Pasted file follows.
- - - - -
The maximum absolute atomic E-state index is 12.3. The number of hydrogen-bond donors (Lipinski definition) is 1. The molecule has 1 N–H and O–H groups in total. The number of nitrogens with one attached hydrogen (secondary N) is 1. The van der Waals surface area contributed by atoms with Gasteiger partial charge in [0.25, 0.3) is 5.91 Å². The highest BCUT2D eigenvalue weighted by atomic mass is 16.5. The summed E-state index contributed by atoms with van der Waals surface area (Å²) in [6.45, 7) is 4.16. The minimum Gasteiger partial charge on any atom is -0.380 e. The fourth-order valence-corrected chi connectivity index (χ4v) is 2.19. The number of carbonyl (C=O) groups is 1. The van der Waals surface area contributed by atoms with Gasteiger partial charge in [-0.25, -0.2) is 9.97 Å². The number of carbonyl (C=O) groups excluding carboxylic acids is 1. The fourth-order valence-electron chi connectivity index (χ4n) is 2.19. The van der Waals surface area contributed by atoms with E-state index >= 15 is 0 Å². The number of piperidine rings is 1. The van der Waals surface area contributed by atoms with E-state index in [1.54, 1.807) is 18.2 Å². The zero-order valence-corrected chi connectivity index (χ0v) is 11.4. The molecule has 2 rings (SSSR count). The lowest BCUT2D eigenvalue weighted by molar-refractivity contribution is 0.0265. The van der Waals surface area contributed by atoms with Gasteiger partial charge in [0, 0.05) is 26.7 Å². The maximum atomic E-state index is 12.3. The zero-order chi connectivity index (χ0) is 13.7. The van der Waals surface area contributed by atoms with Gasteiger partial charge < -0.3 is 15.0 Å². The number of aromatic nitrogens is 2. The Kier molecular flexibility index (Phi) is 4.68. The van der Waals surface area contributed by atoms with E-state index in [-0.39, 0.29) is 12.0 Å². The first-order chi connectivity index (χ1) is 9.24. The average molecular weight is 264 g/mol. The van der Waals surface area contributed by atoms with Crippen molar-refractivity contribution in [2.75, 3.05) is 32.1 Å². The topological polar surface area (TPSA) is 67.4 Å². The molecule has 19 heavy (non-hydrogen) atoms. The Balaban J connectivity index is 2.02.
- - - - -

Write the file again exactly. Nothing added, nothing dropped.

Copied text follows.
The maximum absolute atomic E-state index is 12.3. The number of hydrogen-bond donors (Lipinski definition) is 1. The molecule has 1 N–H and O–H groups in total. The number of nitrogens with one attached hydrogen (secondary N) is 1. The van der Waals surface area contributed by atoms with Gasteiger partial charge in [0.25, 0.3) is 5.91 Å². The highest BCUT2D eigenvalue weighted by atomic mass is 16.5. The summed E-state index contributed by atoms with van der Waals surface area (Å²) in [6.45, 7) is 4.16. The minimum Gasteiger partial charge on any atom is -0.380 e. The fourth-order valence-corrected chi connectivity index (χ4v) is 2.19. The number of carbonyl (C=O) groups is 1. The van der Waals surface area contributed by atoms with Gasteiger partial charge in [-0.25, -0.2) is 9.97 Å². The number of carbonyl (C=O) groups excluding carboxylic acids is 1. The fourth-order valence-electron chi connectivity index (χ4n) is 2.19. The van der Waals surface area contributed by atoms with E-state index >= 15 is 0 Å². The number of piperidine rings is 1. The van der Waals surface area contributed by atoms with E-state index in [1.54, 1.807) is 18.2 Å². The zero-order valence-corrected chi connectivity index (χ0v) is 11.4. The molecule has 2 rings (SSSR count). The lowest BCUT2D eigenvalue weighted by molar-refractivity contribution is 0.0265. The van der Waals surface area contributed by atoms with Gasteiger partial charge in [0, 0.05) is 26.7 Å². The maximum atomic E-state index is 12.3. The zero-order chi connectivity index (χ0) is 13.7. The van der Waals surface area contributed by atoms with Gasteiger partial charge < -0.3 is 15.0 Å². The number of aromatic nitrogens is 2. The Kier molecular flexibility index (Phi) is 4.68. The van der Waals surface area contributed by atoms with E-state index in [-0.39, 0.29) is 12.0 Å². The first-order chi connectivity index (χ1) is 9.24. The average molecular weight is 264 g/mol. The van der Waals surface area contributed by atoms with Crippen molar-refractivity contribution in [2.75, 3.05) is 32.1 Å². The topological polar surface area (TPSA) is 67.4 Å². The molecule has 19 heavy (non-hydrogen) atoms. The Balaban J connectivity index is 2.02.